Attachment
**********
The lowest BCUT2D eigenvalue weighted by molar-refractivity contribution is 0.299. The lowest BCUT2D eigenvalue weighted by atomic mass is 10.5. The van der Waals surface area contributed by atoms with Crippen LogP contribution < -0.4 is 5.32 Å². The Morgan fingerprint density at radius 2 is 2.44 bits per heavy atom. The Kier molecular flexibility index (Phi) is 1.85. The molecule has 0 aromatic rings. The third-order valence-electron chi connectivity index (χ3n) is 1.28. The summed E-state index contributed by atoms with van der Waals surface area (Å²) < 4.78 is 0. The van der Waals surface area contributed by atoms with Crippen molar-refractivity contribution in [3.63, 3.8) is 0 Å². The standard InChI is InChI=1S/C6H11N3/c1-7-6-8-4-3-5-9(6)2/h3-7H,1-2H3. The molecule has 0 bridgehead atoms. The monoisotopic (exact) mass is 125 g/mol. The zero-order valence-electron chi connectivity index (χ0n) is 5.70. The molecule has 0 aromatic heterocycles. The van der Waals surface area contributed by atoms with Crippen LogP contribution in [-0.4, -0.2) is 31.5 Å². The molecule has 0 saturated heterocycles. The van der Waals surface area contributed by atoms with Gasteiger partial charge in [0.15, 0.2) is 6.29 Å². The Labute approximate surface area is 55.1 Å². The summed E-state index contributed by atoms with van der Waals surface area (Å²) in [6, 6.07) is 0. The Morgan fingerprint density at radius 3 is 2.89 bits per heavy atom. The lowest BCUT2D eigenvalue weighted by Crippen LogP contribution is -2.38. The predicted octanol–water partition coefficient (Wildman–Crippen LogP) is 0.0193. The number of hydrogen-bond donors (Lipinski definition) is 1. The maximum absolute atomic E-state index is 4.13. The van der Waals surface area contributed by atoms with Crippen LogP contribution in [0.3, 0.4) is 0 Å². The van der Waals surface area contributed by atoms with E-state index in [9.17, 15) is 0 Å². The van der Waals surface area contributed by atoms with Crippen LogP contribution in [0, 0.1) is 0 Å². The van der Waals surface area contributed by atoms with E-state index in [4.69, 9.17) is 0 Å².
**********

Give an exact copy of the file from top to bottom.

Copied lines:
The lowest BCUT2D eigenvalue weighted by molar-refractivity contribution is 0.299. The lowest BCUT2D eigenvalue weighted by atomic mass is 10.5. The van der Waals surface area contributed by atoms with Crippen LogP contribution < -0.4 is 5.32 Å². The Morgan fingerprint density at radius 2 is 2.44 bits per heavy atom. The Kier molecular flexibility index (Phi) is 1.85. The molecule has 0 aromatic rings. The third-order valence-electron chi connectivity index (χ3n) is 1.28. The summed E-state index contributed by atoms with van der Waals surface area (Å²) < 4.78 is 0. The van der Waals surface area contributed by atoms with Crippen molar-refractivity contribution in [3.63, 3.8) is 0 Å². The standard InChI is InChI=1S/C6H11N3/c1-7-6-8-4-3-5-9(6)2/h3-7H,1-2H3. The molecule has 0 bridgehead atoms. The monoisotopic (exact) mass is 125 g/mol. The zero-order valence-electron chi connectivity index (χ0n) is 5.70. The molecule has 0 aromatic heterocycles. The van der Waals surface area contributed by atoms with Crippen LogP contribution in [-0.4, -0.2) is 31.5 Å². The molecule has 0 saturated heterocycles. The van der Waals surface area contributed by atoms with Gasteiger partial charge in [0.15, 0.2) is 6.29 Å². The Labute approximate surface area is 55.1 Å². The summed E-state index contributed by atoms with van der Waals surface area (Å²) in [6, 6.07) is 0. The Morgan fingerprint density at radius 3 is 2.89 bits per heavy atom. The lowest BCUT2D eigenvalue weighted by Crippen LogP contribution is -2.38. The predicted octanol–water partition coefficient (Wildman–Crippen LogP) is 0.0193. The number of hydrogen-bond donors (Lipinski definition) is 1. The maximum absolute atomic E-state index is 4.13. The van der Waals surface area contributed by atoms with Crippen LogP contribution in [0.3, 0.4) is 0 Å². The van der Waals surface area contributed by atoms with E-state index in [9.17, 15) is 0 Å². The van der Waals surface area contributed by atoms with Crippen LogP contribution in [0, 0.1) is 0 Å². The van der Waals surface area contributed by atoms with E-state index in [4.69, 9.17) is 0 Å².